Difference between revisions of "Projets-2015-2016-IaaS Docker"

From air
Jump to navigation Jump to search
Line 97: Line 97:
 
[[File:Infrastructure_globale.png]]
 
[[File:Infrastructure_globale.png]]
   
== SSH connection to allocated containers ==
+
== SSH connections to allocated containers ==
 
[[File:Infra_generale_network.png]]
 
[[File:Infra_generale_network.png]]
 
 

Revision as of 10:40, 28 January 2016

Project presentation

Introduction

The objective of this project is to allow a user group (member) to pool their laptops or desktop in order to calculate big data of few users. To do so, the solution should work with Docker to virtualize user machines and control the use of resources of each machine.

The team

RICM5 students

  • EUDES Robin
  • DAMOTTE Alan
  • BARTHELEMY Romain
  • MAMMAR Malek
  • GUO Kai

DUT Students

  • BONNARD Loïc
  • CAPERAN Théo

Supervisors Pierre-Yves Gibello (Linagora), Vincent Zurczak (Linagora), Didier Donsez

Delivarables

Github repository

Waffle.io

Planning

Week 1: January 25th - February 1st

  • Getting familiar with Docker (for some of the group members)
  • Fix Docker's DNS issue using public network (wifi-campus/eduroam)
  • Contacting our supervisors
  • First thoughts on this project, what we could do

What is Docker?

Docker allows you to package an application with all of its dependencies into a standardized unit for software development. Docker containers wrap up a piece of software in a complete filesystem that contains everything it needs to run: code, runtime, system tools, system libraries – anything you can install on a server. This guarantees that it will always run the same, regardless of the environment it is running in.

Lightweight: Containers running on a single machine all share the same operating system kernel so they start instantly and make more efficient use of RAM. Images are constructed from layered filesystems so they can share common files, making disk usage and image downloads much more efficient.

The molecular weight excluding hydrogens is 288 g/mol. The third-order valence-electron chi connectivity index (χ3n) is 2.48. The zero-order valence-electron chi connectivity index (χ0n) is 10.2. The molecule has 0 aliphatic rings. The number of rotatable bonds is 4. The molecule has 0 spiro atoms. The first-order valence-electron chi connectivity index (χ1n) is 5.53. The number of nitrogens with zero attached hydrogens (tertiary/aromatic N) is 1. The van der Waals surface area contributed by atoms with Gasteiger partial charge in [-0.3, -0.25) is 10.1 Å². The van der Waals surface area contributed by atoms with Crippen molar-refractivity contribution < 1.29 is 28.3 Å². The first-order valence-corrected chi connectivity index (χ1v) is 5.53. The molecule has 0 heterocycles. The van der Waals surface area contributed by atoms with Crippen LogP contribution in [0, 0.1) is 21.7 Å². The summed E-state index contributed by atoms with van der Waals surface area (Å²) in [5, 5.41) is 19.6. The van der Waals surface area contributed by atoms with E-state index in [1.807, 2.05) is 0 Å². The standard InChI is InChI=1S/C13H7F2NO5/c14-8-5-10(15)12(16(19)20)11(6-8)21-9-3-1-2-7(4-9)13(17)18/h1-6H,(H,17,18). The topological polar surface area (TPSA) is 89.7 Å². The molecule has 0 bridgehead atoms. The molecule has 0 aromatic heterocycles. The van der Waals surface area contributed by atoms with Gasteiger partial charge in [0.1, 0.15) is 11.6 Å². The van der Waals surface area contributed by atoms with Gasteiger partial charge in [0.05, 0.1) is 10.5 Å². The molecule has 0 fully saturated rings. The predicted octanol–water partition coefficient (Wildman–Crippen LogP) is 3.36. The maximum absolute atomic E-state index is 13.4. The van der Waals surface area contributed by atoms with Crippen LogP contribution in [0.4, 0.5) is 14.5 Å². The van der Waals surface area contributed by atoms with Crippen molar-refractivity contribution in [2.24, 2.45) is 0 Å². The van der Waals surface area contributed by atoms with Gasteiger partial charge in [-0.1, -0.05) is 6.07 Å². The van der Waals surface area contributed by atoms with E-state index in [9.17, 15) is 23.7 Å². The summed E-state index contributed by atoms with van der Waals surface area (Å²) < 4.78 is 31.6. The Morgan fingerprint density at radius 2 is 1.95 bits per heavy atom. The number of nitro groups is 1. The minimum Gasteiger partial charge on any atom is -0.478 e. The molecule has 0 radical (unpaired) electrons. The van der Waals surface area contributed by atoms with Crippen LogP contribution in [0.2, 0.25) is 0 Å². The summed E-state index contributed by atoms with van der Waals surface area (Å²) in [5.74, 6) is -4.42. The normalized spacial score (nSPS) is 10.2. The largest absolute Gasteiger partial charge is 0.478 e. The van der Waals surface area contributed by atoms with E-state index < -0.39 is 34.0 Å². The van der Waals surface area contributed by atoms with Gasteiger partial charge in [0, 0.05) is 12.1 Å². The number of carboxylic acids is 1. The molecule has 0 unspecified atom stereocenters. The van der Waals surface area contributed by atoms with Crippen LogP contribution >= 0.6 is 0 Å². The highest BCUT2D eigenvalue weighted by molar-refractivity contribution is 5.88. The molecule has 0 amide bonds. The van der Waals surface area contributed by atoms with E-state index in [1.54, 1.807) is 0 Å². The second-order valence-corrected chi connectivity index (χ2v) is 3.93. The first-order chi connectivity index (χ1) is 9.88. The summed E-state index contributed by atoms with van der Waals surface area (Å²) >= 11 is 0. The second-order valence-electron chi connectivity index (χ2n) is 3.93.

Open: Docker containers are based on open standards allowing containers to run on all major Linux distributions and Microsoft operating systems with support for every infrastructure.

Secure: Containers isolate applications from each other and the underlying infrastructure while providing an added layer of protection for the application.

How is this different from virtual machines?

Virtual machines
Docker containers

Containers have similar resource isolation and allocation benefits as virtual machines but a different architectural approach allows them to be much more portable and efficient.

Virtual Machines: Each virtual machine includes the application, the necessary binaries and libraries and an entire guest operating system - all of which may be tens of GBs in size.

Containers: Containers include the application and all of its dependencies, but share the kernel with other containers. They run as an isolated process in userspace on the host operating system. They’re also not tied to any specific infrastructure – Docker containers run on any computer, on any infrastructure and in any cloud.